Development education in youth work aims to support young people to increase their awareness and understanding of the interdependent and unequal world in which we live, through a process of interactive learning, debate, action and reflection. It challenges perceptions of the world and encourages young people to act for a more just and equal society at a national and an international level.
Are you doing development education with young people? Send us your story!
NYCI development education project is looking to gather examples of doing development education in youth work. We are looking for stories of development education in all types of youth work settings, and all over the country. Please contact us to tell your story via email@example.com
To see previous examples of good practice in development education from youth work organisations, see our publication "Going Global". We hope to bring you more recent examples soon.
Development education in youth work aims to support young people to increase their awareness and understanding of the interdependent and unequal world in which we live, through a process of interactive learning, debate, action and reflection. DE challenges perceptions of the world and encourages young people to act for a more just and equal society at a personal, local, national and global level.
Development education in youth work is about...
- Global development
- Starting from young people's experiences
- Human rights
- Global citizenship
- Listening to young people
- Exploring the connections between young people in Ireland and the Majority World
- Understanding the causes and consequences of global poverty and inequality
- Learning from and sharing with people in the Majority World
- Understanding how our actions affect people in the Majority World
- Justice rather than charity
- Learning through participation and action
- Challenging stereotypes and prejudice
- Respecting different cultures and challenging the dominance of one culture over another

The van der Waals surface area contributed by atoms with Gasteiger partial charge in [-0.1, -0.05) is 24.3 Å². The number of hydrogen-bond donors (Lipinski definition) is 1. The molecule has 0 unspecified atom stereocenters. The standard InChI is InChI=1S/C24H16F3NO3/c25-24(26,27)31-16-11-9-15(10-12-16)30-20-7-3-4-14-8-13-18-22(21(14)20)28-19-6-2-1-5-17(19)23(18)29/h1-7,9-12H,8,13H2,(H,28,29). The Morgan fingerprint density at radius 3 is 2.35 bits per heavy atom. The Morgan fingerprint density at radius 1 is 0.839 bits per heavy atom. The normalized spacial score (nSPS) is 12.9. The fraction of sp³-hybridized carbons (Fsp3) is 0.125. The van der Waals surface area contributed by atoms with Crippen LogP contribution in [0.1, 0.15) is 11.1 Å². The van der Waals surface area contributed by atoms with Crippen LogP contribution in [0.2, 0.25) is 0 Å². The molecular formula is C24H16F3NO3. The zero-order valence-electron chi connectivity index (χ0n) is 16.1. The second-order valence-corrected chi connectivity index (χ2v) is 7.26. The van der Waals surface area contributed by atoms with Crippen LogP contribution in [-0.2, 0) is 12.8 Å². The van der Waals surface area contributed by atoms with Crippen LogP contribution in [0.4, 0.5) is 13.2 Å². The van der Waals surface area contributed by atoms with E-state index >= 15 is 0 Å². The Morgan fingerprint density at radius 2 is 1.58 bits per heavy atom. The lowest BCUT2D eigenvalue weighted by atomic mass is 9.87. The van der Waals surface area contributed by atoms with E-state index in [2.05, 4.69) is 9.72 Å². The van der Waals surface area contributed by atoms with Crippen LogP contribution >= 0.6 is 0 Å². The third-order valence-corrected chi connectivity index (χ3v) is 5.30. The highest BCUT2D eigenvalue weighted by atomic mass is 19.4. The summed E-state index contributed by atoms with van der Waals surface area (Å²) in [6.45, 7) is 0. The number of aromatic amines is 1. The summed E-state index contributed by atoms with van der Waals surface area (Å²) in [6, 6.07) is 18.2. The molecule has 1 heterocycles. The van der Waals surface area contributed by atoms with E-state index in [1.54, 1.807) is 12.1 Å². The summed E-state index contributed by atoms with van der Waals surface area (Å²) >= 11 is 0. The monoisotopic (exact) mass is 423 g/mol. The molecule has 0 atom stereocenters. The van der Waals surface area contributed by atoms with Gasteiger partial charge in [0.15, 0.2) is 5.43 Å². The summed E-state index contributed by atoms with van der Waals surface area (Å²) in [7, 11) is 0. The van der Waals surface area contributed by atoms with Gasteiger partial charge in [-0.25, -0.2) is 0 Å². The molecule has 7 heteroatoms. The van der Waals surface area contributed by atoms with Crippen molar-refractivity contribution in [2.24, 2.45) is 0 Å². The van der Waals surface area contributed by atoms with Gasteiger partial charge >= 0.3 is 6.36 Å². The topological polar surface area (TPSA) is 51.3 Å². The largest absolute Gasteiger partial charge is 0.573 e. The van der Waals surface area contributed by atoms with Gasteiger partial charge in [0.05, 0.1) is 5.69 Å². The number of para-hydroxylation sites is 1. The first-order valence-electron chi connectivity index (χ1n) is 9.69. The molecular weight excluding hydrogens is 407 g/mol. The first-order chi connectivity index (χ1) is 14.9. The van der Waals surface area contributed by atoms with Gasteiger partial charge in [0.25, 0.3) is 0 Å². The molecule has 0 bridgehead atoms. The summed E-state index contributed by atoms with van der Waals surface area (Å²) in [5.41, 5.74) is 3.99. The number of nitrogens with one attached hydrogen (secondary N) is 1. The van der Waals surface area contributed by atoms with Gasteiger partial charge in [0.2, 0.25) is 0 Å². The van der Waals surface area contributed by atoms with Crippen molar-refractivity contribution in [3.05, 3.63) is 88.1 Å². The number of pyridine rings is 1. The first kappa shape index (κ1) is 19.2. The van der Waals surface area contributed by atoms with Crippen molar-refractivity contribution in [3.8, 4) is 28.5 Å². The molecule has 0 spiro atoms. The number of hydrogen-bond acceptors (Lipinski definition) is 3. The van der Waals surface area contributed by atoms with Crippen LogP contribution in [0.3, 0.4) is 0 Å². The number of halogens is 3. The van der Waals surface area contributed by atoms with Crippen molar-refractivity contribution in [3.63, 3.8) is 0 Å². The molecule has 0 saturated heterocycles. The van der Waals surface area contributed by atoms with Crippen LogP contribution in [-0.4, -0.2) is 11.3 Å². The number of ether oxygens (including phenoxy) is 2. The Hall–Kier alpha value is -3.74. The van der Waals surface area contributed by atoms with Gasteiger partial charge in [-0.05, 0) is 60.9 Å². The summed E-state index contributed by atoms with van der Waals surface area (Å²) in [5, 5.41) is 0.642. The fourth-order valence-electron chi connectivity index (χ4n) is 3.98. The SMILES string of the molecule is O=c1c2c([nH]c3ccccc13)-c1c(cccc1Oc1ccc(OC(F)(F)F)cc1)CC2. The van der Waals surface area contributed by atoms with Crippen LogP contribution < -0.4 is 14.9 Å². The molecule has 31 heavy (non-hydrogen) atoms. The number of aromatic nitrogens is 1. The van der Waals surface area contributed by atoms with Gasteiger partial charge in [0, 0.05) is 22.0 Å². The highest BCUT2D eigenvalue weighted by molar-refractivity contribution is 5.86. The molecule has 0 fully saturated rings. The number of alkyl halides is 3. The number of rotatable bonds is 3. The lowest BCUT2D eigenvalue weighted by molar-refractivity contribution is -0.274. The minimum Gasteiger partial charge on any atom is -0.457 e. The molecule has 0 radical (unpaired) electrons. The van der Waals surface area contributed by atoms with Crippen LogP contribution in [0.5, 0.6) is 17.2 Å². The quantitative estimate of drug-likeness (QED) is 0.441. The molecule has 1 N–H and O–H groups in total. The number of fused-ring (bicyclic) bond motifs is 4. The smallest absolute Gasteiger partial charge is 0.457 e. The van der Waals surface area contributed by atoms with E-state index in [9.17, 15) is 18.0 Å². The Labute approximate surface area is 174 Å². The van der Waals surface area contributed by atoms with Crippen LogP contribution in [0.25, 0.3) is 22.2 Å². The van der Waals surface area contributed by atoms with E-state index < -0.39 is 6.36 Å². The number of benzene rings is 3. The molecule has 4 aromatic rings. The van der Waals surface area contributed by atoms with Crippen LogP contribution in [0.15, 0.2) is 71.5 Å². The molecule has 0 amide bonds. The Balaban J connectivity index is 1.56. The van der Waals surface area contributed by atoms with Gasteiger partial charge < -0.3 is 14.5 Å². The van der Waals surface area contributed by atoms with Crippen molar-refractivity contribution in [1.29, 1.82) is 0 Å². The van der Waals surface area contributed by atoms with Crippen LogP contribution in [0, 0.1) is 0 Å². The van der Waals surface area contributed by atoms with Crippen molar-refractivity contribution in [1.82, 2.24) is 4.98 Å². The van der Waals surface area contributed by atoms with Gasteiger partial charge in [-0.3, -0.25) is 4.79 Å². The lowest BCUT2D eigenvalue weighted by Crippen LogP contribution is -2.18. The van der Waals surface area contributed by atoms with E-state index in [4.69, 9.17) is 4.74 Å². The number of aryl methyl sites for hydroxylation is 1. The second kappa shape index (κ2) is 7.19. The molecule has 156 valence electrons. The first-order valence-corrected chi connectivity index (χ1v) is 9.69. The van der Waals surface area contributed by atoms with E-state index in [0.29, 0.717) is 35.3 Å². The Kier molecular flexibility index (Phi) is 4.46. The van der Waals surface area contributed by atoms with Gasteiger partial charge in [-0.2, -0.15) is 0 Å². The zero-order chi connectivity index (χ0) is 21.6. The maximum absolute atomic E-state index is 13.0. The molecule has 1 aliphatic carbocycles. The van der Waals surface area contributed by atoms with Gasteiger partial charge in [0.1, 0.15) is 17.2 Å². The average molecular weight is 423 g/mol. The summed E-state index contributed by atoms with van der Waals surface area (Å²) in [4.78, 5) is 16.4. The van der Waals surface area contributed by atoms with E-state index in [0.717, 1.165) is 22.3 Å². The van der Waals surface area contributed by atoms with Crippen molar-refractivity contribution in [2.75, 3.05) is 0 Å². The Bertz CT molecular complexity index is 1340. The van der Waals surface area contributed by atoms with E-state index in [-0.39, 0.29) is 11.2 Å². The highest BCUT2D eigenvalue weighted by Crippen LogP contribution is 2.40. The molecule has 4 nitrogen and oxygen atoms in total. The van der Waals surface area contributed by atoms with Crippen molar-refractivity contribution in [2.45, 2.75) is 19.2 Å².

- Having Fun
- Learning how countries depend on each other
- Solidarity with people who are poor, marginalised or discriminated against
- Concern for the environment
- Celebrating the diversity of people in our world
- Enabling young people to imagine a better world
- Taking action for a more just and fair world
NYCI believes that every young person in Ireland involved in voluntary youth work should have access to quality development education. During 2004-2007 (extended to 2015), Irish Aid had a Development Education Strategy for the Voluntary Youth Sector. You can read that Strategy here. A newer strategy has been in place since then www.irishaid.ie/media/irishaid/allwebsitemedia/20newsandpublications/publicationpdfsenglish/development-education-strategy-plan-2007-2011.pdf Irish Aid will develop a new strategy during 2015 and will launch this in 2016. NYCI together with its membership and others hope to influence the direction of development education in Ireland particularly the youth sector to maximise the support for and involvement of youth organisations in embedding development education (global youth work) into its everyday youth work in Ireland.
The NYCI Development Education Programme provides a range of supports to youth organisations: